Sinead Kennedy writes on how the debate over abortion in Ireland is turning against the anti-choice bigots
The story of the struggle for abortion rights in Ireland is punctuated with the names of dead women—Sheila Hodgers, Anne Lovett, Michelle Harte and now Savita Halappanavar.
Sheila Hodgers was diagnosed with a spinal tumor. As she was pregnant she was refused treatment. On St Patrick’s Day 1983, Sheila gave birth to a premature baby. The baby died immediately and three days later Sheila died.
Anne Lovett was 15 and too terrified to tell anyone she was pregnant. Alone and with few options she gave birth in 1984 in a field in the middle of winter. She died, her baby died.
Michelle Harte was terminally ill with cancer when she became pregnant. She was refused an abortion because her life was not considered to be in “immediate” danger.
Michelle travelled to Britain in 2010 but the abortion was severely delayed as she could not afford to travel. She died eight months later. Doctors later concluded that the delay in having the abortion hastened her death.
And now Savita Halappanavar is dead. Savita was 17 weeks pregnant when she developed complications with her pregnancy. The foetus was not viable yet Savita was repeatedly denied medical treatment.
When she asked why she was told by her consultant that it was “against the law” and that Ireland “is a Catholic country”.
Abortion became illegal in Ireland under the 1861 Offences Against the Person Act. Today, Ireland still has some of the most restrictive abortion laws in the world. Abortion is illegal in all circumstances except where there is a threat to the life of the pregnant woman.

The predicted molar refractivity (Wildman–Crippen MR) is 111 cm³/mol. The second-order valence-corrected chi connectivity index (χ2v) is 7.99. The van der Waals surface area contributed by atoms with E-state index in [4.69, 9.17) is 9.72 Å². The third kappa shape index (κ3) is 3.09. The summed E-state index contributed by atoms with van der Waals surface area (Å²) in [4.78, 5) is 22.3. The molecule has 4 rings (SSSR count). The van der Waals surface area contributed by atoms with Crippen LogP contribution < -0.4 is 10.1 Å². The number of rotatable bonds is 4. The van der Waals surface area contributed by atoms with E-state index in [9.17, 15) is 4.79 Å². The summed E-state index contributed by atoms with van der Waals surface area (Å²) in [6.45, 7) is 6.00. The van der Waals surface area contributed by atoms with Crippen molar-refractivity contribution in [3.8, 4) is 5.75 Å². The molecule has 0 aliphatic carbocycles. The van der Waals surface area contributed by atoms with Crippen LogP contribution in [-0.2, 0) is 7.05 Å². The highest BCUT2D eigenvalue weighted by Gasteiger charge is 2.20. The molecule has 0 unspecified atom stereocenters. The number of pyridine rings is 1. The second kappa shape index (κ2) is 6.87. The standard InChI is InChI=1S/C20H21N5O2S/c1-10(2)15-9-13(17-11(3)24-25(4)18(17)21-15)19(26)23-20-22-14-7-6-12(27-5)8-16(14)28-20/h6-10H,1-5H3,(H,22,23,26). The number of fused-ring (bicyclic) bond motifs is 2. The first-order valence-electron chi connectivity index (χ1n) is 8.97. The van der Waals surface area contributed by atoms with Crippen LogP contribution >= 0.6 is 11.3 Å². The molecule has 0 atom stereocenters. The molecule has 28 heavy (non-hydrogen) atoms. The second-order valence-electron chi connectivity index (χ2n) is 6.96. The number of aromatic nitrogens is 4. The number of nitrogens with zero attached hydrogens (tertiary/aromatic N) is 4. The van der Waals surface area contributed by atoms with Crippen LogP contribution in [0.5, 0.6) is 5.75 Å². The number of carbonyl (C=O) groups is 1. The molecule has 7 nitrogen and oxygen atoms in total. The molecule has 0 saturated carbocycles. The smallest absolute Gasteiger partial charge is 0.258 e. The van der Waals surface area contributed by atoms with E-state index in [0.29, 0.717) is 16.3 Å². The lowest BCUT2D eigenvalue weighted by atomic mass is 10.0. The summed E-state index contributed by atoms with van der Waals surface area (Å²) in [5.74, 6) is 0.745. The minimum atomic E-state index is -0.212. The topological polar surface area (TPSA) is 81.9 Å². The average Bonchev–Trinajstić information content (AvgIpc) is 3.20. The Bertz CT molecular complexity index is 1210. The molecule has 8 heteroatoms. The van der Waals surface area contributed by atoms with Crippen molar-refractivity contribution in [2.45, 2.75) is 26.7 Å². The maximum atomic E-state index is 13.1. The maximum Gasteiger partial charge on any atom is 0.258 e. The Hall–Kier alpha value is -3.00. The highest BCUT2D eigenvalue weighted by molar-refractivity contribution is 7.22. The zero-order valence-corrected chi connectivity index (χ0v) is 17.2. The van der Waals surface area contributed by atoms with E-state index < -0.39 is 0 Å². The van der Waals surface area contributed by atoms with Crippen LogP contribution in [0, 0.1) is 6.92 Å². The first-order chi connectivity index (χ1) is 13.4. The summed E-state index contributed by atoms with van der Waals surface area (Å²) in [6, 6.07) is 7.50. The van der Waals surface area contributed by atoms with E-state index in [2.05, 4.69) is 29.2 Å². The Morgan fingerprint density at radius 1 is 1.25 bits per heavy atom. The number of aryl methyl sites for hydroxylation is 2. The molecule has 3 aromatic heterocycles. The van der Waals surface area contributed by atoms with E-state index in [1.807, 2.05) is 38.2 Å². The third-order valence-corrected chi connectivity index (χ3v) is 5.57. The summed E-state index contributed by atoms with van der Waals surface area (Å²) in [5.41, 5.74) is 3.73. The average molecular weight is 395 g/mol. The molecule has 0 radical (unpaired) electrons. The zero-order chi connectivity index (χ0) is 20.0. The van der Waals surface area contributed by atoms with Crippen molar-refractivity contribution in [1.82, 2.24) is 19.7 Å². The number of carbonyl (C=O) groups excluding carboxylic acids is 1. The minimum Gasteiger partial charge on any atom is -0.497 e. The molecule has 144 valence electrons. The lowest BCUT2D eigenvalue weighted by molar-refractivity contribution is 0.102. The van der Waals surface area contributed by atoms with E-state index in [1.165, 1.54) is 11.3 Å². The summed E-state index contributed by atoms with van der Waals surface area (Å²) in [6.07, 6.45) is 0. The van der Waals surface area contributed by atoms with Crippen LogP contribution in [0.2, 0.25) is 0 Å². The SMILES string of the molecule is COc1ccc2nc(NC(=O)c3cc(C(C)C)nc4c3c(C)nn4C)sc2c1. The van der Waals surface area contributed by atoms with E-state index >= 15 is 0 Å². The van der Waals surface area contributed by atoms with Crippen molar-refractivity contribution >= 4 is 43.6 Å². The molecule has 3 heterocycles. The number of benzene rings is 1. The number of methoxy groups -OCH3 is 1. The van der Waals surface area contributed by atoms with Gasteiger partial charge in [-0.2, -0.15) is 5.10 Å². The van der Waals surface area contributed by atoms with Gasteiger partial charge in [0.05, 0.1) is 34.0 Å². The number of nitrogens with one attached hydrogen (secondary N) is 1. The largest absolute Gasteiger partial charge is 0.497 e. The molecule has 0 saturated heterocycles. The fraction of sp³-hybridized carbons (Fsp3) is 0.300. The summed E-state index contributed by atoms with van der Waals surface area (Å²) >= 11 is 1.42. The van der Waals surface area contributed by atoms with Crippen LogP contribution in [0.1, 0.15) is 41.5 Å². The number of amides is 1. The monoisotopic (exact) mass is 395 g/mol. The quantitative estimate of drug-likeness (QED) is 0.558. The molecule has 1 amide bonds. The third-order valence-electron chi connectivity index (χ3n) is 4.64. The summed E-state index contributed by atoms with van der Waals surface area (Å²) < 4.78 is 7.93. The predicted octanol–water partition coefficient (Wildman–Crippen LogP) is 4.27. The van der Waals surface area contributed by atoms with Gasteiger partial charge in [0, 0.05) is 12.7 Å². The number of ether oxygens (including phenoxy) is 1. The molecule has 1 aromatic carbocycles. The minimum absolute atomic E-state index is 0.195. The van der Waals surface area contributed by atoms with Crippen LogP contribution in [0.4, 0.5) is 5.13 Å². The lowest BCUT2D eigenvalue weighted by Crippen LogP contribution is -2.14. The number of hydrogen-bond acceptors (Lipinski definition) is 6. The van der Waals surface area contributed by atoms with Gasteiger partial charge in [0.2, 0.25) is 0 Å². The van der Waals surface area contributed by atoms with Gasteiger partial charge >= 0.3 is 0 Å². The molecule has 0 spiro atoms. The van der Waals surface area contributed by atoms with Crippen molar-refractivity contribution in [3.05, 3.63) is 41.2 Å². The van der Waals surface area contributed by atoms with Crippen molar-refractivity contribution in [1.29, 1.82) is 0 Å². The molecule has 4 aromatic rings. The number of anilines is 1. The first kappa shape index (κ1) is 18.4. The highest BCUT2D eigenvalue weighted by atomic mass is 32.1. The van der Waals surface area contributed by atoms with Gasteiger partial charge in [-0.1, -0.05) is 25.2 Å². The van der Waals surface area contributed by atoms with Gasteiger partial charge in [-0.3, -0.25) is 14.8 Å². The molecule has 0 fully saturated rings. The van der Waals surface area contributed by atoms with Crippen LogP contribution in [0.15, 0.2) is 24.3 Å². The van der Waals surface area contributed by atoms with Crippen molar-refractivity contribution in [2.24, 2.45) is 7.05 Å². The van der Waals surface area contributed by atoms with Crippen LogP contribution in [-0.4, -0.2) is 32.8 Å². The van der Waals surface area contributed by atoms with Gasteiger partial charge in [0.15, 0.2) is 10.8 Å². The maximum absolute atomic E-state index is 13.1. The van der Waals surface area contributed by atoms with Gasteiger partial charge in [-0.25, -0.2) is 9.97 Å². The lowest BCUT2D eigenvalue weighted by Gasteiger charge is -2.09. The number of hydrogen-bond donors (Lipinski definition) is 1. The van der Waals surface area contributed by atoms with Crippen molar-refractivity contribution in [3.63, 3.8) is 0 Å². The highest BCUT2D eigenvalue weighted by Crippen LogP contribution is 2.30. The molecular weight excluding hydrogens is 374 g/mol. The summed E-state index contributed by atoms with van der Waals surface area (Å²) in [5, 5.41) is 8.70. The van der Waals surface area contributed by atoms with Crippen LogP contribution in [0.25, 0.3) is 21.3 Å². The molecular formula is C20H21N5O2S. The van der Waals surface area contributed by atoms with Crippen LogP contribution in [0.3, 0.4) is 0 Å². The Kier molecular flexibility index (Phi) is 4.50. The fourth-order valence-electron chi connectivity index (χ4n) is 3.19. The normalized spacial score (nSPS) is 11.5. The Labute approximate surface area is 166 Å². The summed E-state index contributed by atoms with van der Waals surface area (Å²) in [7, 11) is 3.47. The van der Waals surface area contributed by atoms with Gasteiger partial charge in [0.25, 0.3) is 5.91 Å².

Yet abortion is as much a fact of life as it is in Britain, the US or any European country where it is legal. In the last 30 years more than 147,000 Irish women have travelled abroad for access to safe abortion.
For the most part, women who have had abortions remain invisible. This helps maintain the myth of an abortion-free Ireland.
The few times when abortion is acknowledged the terms of the debate have been extraordinarily limited, using abstract ethical and philosophical terms.
All of this changed in 1992 with the X case. The X case involved a 14 year old rape victim prevented by the High Court from travelling to Britain for an abortion. It changed the debate by precisely clarifying the argument on which the whole debate about abortion rests.
Are the rights of the woman, her life, her hopes, her well-being paramount? Or should a foetus, still invisible to the naked eye, have rights that supersede those of the woman?
In February 1992 Irish people were forced to answer those questions and overwhelmingly they sided with the woman. Thousands of people took to streets. They forced the hand of the judiciary, making abortion legal in Ireland where a woman’s life was a risk.
Since then there has been a significant shift in people’s attitudes towards abortion. Today the vast majority of Irish people consider themselves to be pro-choice.
This year is the 20th anniversary of the X case. The government continues to turn a blind eye to abortion. Yet Savita’s death is proving to be another significant turning point as Irish people take to the streets to demand action.